We all have our reasons to turn to illegal download in Germany. For some it’s about binge-watching the latest HBO hit series, for others it’s about getting their hands first on the latest Coldplay album. Some even want to get their hands on a rare 1991 version of the Star-Wars trilogy. Whatever it is, you might have gotten away with it in your home country. However, illegally downloading copyrighted content in Germany is severely condemned by law and is frequently enforced by private law firms who send cease and desist letters.
If you are reading those lines, you are probably holding an Abmahnung letter from a German lawyer asking you to pay for compensation. I will ask you not to panic and will reply to the many questions you have right now.
Here is everything you want to know on how to respond to a warning letter for illegally downloading copyrighted content in Germany.
Illegal download of copyrighted material in Germany – What you should know:
What am I really guilty of ?
German laws concerning file-sharing are pretty strict and clearly condemn any kind of file sharing activity related to copyrighted content. While both download and upload are condemned by law, it’s really in reality the uploading part of the process that will be rewarded with a warning letter. Using services like torrent clients makes you automatically share the file you are downloading. This is why torrent and other P2P clients users receive a lot of letters from German lawyers.
Since April 2017, users of illegal streaming services (also broadcasting of live events) can also get in trouble because of a decision from the European Court of Justice. It established (here) that users of such services are indeed acting unlawfully. However, unlike P2P, it’s very difficult to identify users of such streaming platforms as IP adresses are often not stored by these platforms in the long-term, making the enforcement unlikely. Only premium users can easily identified.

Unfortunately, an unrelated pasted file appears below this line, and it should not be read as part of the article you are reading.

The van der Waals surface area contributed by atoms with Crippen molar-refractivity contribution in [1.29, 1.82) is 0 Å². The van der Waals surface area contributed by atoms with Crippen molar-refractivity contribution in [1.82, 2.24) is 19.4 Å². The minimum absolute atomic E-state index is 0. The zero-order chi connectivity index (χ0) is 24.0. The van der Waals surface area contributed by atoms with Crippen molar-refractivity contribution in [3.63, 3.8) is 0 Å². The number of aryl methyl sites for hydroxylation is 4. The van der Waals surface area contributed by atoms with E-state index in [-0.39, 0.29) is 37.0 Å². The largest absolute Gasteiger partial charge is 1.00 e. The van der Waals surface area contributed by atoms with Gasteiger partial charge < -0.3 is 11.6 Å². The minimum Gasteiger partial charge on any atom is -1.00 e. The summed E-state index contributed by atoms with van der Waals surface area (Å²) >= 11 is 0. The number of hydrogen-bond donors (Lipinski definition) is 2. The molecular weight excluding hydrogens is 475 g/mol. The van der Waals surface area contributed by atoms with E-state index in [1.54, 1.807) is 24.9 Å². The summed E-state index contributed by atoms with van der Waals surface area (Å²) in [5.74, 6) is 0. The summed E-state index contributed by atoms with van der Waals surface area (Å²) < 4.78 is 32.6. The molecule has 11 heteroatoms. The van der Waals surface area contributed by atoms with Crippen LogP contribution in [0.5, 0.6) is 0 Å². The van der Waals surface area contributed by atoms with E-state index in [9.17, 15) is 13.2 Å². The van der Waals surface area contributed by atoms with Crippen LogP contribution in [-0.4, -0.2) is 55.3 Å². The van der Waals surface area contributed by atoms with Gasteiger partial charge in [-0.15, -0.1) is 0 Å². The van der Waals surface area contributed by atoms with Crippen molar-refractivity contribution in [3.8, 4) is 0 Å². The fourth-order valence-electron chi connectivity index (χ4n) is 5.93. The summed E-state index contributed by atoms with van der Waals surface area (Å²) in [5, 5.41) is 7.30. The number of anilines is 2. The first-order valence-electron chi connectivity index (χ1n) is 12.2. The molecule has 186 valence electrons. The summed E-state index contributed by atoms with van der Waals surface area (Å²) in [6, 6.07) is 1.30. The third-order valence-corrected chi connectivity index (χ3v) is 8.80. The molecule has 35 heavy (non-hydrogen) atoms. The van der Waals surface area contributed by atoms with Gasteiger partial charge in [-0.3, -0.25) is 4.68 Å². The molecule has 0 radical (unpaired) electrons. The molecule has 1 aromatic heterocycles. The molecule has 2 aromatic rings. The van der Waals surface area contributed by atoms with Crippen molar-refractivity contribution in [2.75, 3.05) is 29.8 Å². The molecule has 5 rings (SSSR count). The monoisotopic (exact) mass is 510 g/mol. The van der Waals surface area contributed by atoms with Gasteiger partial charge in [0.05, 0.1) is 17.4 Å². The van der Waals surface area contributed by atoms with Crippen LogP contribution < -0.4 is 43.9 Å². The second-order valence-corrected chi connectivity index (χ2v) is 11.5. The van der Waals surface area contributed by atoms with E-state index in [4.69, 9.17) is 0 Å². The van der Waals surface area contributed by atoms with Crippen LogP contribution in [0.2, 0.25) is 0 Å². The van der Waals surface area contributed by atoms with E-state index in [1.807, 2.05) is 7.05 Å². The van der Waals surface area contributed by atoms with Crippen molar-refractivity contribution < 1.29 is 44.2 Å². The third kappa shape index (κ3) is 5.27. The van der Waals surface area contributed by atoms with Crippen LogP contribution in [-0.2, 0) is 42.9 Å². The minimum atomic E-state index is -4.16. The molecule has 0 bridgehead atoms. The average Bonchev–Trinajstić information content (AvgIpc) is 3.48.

On the document, you might see a reference to the set of laws dealing with copyright infringement in Germany; “Urheberrechtsgesetz” or “UrhG”. The article making it illegal is § 19a UrhG.
Who is responsible and who should pay?
German courts have stated that the owner of the internet access is in theory responsible for any wrong-doings happening on that network. They are responsible for securing it so other people don’t use it to download copyrighted content in Germany. This might bring up tensions if you are living in a WG and it’s not your name on the internet provider’s contract. In that case, the owner can “discharge” the fault onto the real culprit to be cleared of all charges if necessary.
How did they could identify me and find my address?
Those German law firms sending warning letters usually hire specialized third-party services that are scanning P2P nodes and clients, recording IP adresses that are currently downloading illegally in Germany. They are then authorized by law to ask your internet provider in Germany to disclose any information linked to that IP adress. This is how they obtained your private details.
Again, this is why law enforcement is really much more difficult to apply for illegal streaming services users. IP adresses are not stored on servers on the long-run and if the police should request a list, it’s only after a considerable amount of time. Beware however premium users; if you are paying a fee on one of those platforms, your IP will definitely be stored on the server, thereby increasing the risks of getting caught.
If you want to protect your traffic and use all services privately, you can get a VPN in Germany that will hide everything from anyone else. You can use NordVPN for example, which often considered one of the bests out there, especially since streaming works well with it and you connect up to 6 devices with one account (switch to English in the footer if needed).
Do they really have the right to claim so much? Can it really go to court?
There is no clear set of rules that puts a figure for infringements. The figure is entirely up to them within a certain range. We will see later how it is possible to bargain it down a little. Although they do threaten to take this to court, it’s relatively quite rare it happens. It mostly an argument to scare you into paying fast and without asking any questions.